Forum for Science, Industry and Business

Sponsored by:     3M 
Search our Site:

 

Darwin’s limitations

14.04.2003


The major features of evolution are pre-determined and not only the result of random or accidental processes, two leading European scientists propose in a paper published in the Journal of Theoretical Biology .

Professor Robert Williams of the University of Oxford and Professor Fraústo da Silva of the Instituto Superior Tecnico of Lisbon, challenge the Darwinist idea that the overall course of evolution random and purposeless, and that the appearance of organisms with increasing complexity (including man) is ‘sheer luck’.

In a polemic argument likely to fuel the controversy of Intelligent Design – the idea of a hidden hand behind life as supported by Creationists - Williams, an Oxford Emeritus Professor of Inorganic Chemistry, and Fraústo da Silva, Professor of Analytic Chemistry, propose that evolution is directly influenced by the changes in the chemical environment. This theory snubs the Creationists’ major criticism of Darwin by explaining how evolution follows a trail of increasing complexity without relying on the existence of a ‘supernatural’ entity.



In an argument contributing to the ongoing debate about the origins of life, the two scientists claim that the path of evolution was scientifically unavoidable.

Williams and Fraústo da Silva also affirm that the chemical organisation associated with life had to exist before the emergence of the genetic code: the genetic code was not the origin of life, but the written instructions of something that already existed. The code is necessary for reproductive life but it had to follow the changes of the environment.
This order of events disagrees with Darwinists that believe living machines began as passive receptacles for genes while providing protection against external aggression.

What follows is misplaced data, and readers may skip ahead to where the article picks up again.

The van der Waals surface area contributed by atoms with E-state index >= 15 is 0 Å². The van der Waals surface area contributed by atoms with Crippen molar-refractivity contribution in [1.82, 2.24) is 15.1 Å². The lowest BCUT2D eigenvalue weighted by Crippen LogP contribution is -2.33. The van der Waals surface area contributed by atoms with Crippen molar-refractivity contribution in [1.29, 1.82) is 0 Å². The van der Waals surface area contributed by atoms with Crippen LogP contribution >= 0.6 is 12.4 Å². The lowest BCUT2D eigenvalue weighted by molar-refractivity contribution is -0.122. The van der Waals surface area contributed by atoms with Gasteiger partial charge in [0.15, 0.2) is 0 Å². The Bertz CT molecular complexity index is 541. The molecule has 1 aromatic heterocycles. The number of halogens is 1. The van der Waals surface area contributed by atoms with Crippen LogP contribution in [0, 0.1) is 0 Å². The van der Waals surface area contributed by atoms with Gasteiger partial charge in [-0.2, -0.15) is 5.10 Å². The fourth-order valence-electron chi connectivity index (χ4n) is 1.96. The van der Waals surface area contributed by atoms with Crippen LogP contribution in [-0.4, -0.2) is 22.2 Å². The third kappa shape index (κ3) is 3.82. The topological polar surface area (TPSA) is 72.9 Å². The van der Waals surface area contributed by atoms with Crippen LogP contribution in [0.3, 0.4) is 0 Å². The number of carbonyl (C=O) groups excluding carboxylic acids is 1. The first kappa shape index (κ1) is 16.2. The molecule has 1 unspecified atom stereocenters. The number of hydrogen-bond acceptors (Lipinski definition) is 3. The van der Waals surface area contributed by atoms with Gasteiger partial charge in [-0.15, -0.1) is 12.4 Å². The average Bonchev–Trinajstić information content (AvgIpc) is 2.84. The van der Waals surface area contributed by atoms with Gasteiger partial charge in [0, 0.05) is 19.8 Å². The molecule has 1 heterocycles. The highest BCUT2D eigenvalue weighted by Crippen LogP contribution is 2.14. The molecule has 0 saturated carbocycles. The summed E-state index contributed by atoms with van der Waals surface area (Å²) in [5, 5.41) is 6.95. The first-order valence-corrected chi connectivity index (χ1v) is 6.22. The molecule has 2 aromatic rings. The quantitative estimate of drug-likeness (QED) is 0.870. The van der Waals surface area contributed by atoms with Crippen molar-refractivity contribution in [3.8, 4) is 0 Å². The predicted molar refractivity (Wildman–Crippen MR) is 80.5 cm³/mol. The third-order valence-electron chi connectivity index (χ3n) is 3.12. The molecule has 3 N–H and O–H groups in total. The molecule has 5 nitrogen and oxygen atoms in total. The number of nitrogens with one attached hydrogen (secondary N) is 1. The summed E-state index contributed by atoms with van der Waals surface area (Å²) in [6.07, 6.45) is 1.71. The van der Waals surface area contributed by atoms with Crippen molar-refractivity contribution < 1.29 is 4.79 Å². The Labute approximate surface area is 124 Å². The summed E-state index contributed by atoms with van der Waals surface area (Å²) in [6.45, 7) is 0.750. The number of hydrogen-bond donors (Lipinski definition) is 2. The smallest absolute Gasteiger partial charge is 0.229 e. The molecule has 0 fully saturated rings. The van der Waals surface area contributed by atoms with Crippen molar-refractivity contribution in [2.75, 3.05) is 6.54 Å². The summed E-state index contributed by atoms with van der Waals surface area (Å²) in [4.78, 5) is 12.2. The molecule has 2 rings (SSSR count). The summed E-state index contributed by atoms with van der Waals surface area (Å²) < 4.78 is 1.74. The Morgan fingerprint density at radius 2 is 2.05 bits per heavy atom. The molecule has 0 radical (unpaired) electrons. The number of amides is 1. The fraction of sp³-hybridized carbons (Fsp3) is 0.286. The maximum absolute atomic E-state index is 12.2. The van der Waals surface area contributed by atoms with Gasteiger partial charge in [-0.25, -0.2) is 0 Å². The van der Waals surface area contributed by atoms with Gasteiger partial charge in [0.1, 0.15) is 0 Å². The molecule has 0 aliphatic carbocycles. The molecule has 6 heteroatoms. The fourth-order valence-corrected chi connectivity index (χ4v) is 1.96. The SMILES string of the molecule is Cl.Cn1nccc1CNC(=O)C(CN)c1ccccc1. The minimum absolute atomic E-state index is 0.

The two scientists write “chemicals exposed on Earth will also be driven towards such a steady state of optimal energy retention and maybe it was progress towards this state which forced life to start and then for evolution to proceed as it has done in a general inevitable way.”

An important prediction by Fraústo da Silva and Williams’ theory is that man’s manipulation of the chemical environment will no doubt influence the future of evolution. For immediate satisfaction we have created new chemical elements changing the chemical milieu, often irreversibly. Communication systems, new sources of energy - many times based on new chemicals - emerged. Chemical resources and space approach exhaustion. And the equilibrium of the open (energetic) system where we live is fragile. To Williams and Fraústo da Silva this is the last stage of chemical evolution. Now the question is how will these chemical changes affect the future of evolution. And this has to be taken in account if we want to survive.

Fraústo da Silva, Professor of Analytic Chemistry at the Instituto Superior Tecnico of Lisbon, Portugal, was the Founding Chancellor of the New University of Lisbon, and a former Portuguese Education Minister.

Williams is a Fellow of Britain’s Royal Society, which bestowed the same honour on Charles Darwin in 1839. He is now Emeritus Professor of Inorganic Chemistry at the University of Oxford, a Fellow at Wadham College, Oxford, and formerly Napier Research Professor of the Royal Society.

Reference: Journal of Theoretical Biology (2003) vol 220, p323-343

Catarina Amorim | alfa

More articles from Life Sciences:

nachricht Meadows beat out shrubs when it comes to storing carbon
23.11.2017 | Norwegian University of Science and Technology

nachricht Migrating Cells: Folds in the cell membrane supply material for necessary blebs
23.11.2017 | Westfälische Wilhelms-Universität Münster

All articles from Life Sciences >>>